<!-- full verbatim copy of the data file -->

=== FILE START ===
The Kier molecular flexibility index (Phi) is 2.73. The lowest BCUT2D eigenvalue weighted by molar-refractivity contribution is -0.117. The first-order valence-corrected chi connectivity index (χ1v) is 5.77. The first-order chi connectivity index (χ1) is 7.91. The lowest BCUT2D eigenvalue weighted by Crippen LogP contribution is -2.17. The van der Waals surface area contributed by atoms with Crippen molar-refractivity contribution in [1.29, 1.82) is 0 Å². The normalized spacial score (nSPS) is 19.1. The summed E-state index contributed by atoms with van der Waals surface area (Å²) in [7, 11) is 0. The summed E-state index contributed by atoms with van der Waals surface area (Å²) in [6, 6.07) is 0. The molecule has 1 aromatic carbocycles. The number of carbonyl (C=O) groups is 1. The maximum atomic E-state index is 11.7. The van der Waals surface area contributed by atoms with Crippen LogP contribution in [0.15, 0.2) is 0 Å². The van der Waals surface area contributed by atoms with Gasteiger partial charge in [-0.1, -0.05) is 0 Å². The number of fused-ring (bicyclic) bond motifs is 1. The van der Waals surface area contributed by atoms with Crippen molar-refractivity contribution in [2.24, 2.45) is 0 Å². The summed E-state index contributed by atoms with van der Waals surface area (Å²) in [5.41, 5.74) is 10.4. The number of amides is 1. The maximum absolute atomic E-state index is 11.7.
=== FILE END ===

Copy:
The Kier molecular flexibility index (Phi) is 2.73. The lowest BCUT2D eigenvalue weighted by molar-refractivity contribution is -0.117. The first-order valence-corrected chi connectivity index (χ1v) is 5.77. The first-order chi connectivity index (χ1) is 7.91. The lowest BCUT2D eigenvalue weighted by Crippen LogP contribution is -2.17. The van der Waals surface area contributed by atoms with Crippen molar-refractivity contribution in [1.29, 1.82) is 0 Å². The normalized spacial score (nSPS) is 19.1. The summed E-state index contributed by atoms with van der Waals surface area (Å²) in [7, 11) is 0. The summed E-state index contributed by atoms with van der Waals surface area (Å²) in [6, 6.07) is 0. The molecule has 1 aromatic carbocycles. The number of carbonyl (C=O) groups is 1. The maximum atomic E-state index is 11.7. The van der Waals surface area contributed by atoms with Crippen LogP contribution in [0.15, 0.2) is 0 Å². The van der Waals surface area contributed by atoms with Gasteiger partial charge in [-0.1, -0.05) is 0 Å². The number of fused-ring (bicyclic) bond motifs is 1. The van der Waals surface area contributed by atoms with Crippen molar-refractivity contribution in [2.24, 2.45) is 0 Å². The summed E-state index contributed by atoms with van der Waals surface area (Å²) in [5.41, 5.74) is 10.4. The number of amides is 1. The maximum absolute atomic E-state index is 11.7.